The Americano Dream

An immigrant's daughter remembers her father's assimilation (and what happens when you wear a Red Sox cap in Queens)

| July / August 2006

You start by dreaming: You dream of green lawns, big cars, and a house with many rooms. You don't tell your father of your dreams. He would tell you you're being immodest. 'Why always so big and fancy?' he would ask. You don't listen to those who doubt you. They talk about how you'll be back in a year, how America is a tough place to cut it. You take your wife and you hop the next 22-hour flight from the Philippines to the States. From the plane, you watch your island country grow smaller and smaller.

You arrive in America in a suit and tie. You find an apartment in a big city. The walls are thin, and you don't like the way it smells. You notice how the city is tight, with barely room to breathe. You thought there would be more trees. You have an apartment on the fifth floor, and when you look out the window to the cement sidewalk below, you think how nice it would be if you were closer to the ground.

Even though you were a doctor back home, you work at a blood bank here until you fulfill all of the U.S. tests and qualifications. They give you the crazy shifts, the ones that everyone else passes on. You learn to ignore the woman who requests to see an 'American' doctor. You give her care, but you don't tell her to come back.

The grocery clerks snap at you. 'It's ham, sir, not hum,' they say. 'If you want Tang, don't say tongue!' You write this down and you remember this. At a meeting at the hospital, the director turns to you and asks, 'What's the matter? Cat got your tongue?' You buy a book of American idioms and you find out what he means. When he asks a question during the next meeting, you are compelled to say, 'The proof is in the pudding!' Everyone looks at you, puzzled.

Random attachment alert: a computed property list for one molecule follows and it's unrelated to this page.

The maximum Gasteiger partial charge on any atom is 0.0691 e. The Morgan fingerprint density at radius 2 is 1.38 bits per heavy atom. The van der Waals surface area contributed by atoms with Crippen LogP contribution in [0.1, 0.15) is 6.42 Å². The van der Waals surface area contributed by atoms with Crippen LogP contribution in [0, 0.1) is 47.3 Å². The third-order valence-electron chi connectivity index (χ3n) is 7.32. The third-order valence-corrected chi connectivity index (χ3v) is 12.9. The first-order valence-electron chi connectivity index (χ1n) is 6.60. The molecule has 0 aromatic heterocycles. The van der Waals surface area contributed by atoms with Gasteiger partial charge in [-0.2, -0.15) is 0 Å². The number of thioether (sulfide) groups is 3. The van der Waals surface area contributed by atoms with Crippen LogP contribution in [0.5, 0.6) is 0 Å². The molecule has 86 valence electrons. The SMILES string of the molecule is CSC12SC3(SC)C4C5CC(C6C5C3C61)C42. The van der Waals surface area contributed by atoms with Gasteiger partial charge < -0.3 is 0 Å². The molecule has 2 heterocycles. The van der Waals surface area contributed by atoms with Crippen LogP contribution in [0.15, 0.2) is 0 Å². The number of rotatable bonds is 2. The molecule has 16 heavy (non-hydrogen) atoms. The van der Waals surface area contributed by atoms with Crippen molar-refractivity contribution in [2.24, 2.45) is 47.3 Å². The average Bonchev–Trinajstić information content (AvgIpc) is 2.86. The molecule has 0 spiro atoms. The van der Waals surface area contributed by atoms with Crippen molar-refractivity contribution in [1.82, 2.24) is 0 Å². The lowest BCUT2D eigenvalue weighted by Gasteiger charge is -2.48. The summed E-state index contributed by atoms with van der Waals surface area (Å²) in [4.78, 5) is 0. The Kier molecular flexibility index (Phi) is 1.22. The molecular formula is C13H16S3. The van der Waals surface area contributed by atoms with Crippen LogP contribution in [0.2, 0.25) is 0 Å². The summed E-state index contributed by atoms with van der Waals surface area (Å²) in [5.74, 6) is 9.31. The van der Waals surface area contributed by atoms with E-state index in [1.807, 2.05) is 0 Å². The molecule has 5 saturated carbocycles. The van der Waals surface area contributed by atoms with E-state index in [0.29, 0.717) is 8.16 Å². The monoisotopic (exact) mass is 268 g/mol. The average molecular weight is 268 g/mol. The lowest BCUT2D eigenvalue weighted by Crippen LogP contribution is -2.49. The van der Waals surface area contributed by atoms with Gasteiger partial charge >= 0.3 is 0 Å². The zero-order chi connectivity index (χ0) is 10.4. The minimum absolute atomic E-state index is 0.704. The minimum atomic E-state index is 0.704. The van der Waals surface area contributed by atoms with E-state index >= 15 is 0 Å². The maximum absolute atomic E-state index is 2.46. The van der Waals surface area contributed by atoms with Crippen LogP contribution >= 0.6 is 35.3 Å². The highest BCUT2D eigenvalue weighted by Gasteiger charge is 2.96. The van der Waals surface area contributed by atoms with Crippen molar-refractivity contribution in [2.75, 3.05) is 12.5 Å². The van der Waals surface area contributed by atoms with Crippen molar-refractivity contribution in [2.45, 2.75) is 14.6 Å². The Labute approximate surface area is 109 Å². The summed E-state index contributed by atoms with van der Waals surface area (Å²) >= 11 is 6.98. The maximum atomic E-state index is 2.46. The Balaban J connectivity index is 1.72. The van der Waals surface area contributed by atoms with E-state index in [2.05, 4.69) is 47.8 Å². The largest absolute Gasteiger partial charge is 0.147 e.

You learn that Americans are so tall. You don't seem to fit. The pants are too long and your shoulders are tiny in their tailored shirts. You buy your clothes from the boys' department, and you don't tell anybody. They are cheaper anyway.

You learn to love baseball, a game they don't play where you're from. You dedicate yourself to your local team. The Boston Red Sox. What do you love? How the game can change in the matter of an inning. How you can be down 8-0 in the eighth inning and have a nine-run rally at the top of the ninth with two outs to spare. Just like that. You yell at the TV when the ump calls a ball a strike. You swear at him in Tagalog. From the kitchen, your wife throws things at you.

6/23/2014 12:01:26 PM

In my mind the American dream is to have a job that makes you happy and to support your family, a home that is right for you and your family's needs and comforting. To own a car that is reliable and be able to replace it with a new one every 5 years or so? to be able to go on vacation every year or two. To be financially secure enough to be able to make the payments for all of the above along with insurance paying for these things.

6/2/2010 8:51:12 PM

this is very good essay

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